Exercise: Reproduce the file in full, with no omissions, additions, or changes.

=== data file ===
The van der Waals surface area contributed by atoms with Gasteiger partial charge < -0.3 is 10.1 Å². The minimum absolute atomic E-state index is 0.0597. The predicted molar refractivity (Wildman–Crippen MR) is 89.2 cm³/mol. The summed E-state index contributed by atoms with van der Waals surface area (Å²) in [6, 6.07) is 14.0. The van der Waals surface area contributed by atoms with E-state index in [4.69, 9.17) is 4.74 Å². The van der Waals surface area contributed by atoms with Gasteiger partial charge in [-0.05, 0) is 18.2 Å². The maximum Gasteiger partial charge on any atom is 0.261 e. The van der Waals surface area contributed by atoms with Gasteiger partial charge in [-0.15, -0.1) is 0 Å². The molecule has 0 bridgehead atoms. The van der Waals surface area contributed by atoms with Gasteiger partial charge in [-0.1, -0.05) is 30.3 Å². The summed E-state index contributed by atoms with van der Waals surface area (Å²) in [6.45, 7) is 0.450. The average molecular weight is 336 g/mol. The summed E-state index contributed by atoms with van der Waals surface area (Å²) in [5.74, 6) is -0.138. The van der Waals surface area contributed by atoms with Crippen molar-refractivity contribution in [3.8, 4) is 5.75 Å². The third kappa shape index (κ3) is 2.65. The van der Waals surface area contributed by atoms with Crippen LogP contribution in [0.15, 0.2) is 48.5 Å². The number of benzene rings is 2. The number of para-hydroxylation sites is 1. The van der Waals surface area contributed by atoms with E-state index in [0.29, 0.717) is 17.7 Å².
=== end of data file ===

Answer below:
The van der Waals surface area contributed by atoms with Gasteiger partial charge < -0.3 is 10.1 Å². The minimum absolute atomic E-state index is 0.0597. The predicted molar refractivity (Wildman–Crippen MR) is 89.2 cm³/mol. The summed E-state index contributed by atoms with van der Waals surface area (Å²) in [6, 6.07) is 14.0. The van der Waals surface area contributed by atoms with E-state index in [4.69, 9.17) is 4.74 Å². The van der Waals surface area contributed by atoms with Gasteiger partial charge in [-0.05, 0) is 18.2 Å². The maximum Gasteiger partial charge on any atom is 0.261 e. The van der Waals surface area contributed by atoms with Gasteiger partial charge in [-0.15, -0.1) is 0 Å². The molecule has 0 bridgehead atoms. The van der Waals surface area contributed by atoms with Gasteiger partial charge in [-0.1, -0.05) is 30.3 Å². The summed E-state index contributed by atoms with van der Waals surface area (Å²) in [6.45, 7) is 0.450. The average molecular weight is 336 g/mol. The summed E-state index contributed by atoms with van der Waals surface area (Å²) in [5.74, 6) is -0.138. The van der Waals surface area contributed by atoms with Crippen molar-refractivity contribution in [3.8, 4) is 5.75 Å². The third kappa shape index (κ3) is 2.65. The van der Waals surface area contributed by atoms with Crippen LogP contribution in [0.15, 0.2) is 48.5 Å². The number of benzene rings is 2. The number of para-hydroxylation sites is 1. The van der Waals surface area contributed by atoms with E-state index in [0.29, 0.717) is 17.7 Å².